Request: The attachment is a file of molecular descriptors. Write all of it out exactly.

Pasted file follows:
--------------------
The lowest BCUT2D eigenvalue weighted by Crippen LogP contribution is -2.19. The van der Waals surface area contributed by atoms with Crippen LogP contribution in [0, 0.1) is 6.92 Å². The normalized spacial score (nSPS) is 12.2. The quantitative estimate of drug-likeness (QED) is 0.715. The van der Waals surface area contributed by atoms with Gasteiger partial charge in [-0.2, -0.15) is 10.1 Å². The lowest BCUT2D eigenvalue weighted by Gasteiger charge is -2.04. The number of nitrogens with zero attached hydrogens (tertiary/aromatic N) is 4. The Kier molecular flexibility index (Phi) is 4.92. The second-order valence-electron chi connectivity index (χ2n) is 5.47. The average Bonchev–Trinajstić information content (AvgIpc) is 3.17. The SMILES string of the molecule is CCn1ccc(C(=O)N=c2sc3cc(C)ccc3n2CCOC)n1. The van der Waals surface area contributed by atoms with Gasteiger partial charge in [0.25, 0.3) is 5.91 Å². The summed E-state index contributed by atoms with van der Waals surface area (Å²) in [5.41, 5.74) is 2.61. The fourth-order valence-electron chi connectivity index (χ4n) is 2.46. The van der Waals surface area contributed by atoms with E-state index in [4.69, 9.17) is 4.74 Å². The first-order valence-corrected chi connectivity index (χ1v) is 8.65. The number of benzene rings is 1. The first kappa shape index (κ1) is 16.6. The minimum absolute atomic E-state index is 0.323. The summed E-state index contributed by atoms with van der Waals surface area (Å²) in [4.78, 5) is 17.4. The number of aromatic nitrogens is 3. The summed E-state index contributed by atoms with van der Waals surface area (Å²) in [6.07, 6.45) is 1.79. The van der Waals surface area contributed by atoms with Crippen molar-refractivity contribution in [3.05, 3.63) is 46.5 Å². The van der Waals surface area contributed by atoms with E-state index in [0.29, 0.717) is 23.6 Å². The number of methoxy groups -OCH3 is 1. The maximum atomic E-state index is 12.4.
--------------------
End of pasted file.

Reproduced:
The lowest BCUT2D eigenvalue weighted by Crippen LogP contribution is -2.19. The van der Waals surface area contributed by atoms with Crippen LogP contribution in [0, 0.1) is 6.92 Å². The normalized spacial score (nSPS) is 12.2. The quantitative estimate of drug-likeness (QED) is 0.715. The van der Waals surface area contributed by atoms with Gasteiger partial charge in [-0.2, -0.15) is 10.1 Å². The lowest BCUT2D eigenvalue weighted by Gasteiger charge is -2.04. The number of nitrogens with zero attached hydrogens (tertiary/aromatic N) is 4. The Kier molecular flexibility index (Phi) is 4.92. The second-order valence-electron chi connectivity index (χ2n) is 5.47. The average Bonchev–Trinajstić information content (AvgIpc) is 3.17. The SMILES string of the molecule is CCn1ccc(C(=O)N=c2sc3cc(C)ccc3n2CCOC)n1. The van der Waals surface area contributed by atoms with Gasteiger partial charge in [0.25, 0.3) is 5.91 Å². The summed E-state index contributed by atoms with van der Waals surface area (Å²) in [5.41, 5.74) is 2.61. The fourth-order valence-electron chi connectivity index (χ4n) is 2.46. The van der Waals surface area contributed by atoms with E-state index in [4.69, 9.17) is 4.74 Å². The first-order valence-corrected chi connectivity index (χ1v) is 8.65. The number of benzene rings is 1. The first kappa shape index (κ1) is 16.6. The minimum absolute atomic E-state index is 0.323. The summed E-state index contributed by atoms with van der Waals surface area (Å²) in [4.78, 5) is 17.4. The number of aromatic nitrogens is 3. The summed E-state index contributed by atoms with van der Waals surface area (Å²) in [6.07, 6.45) is 1.79. The van der Waals surface area contributed by atoms with Crippen molar-refractivity contribution in [3.05, 3.63) is 46.5 Å². The van der Waals surface area contributed by atoms with E-state index in [0.29, 0.717) is 23.6 Å². The number of methoxy groups -OCH3 is 1. The maximum atomic E-state index is 12.4.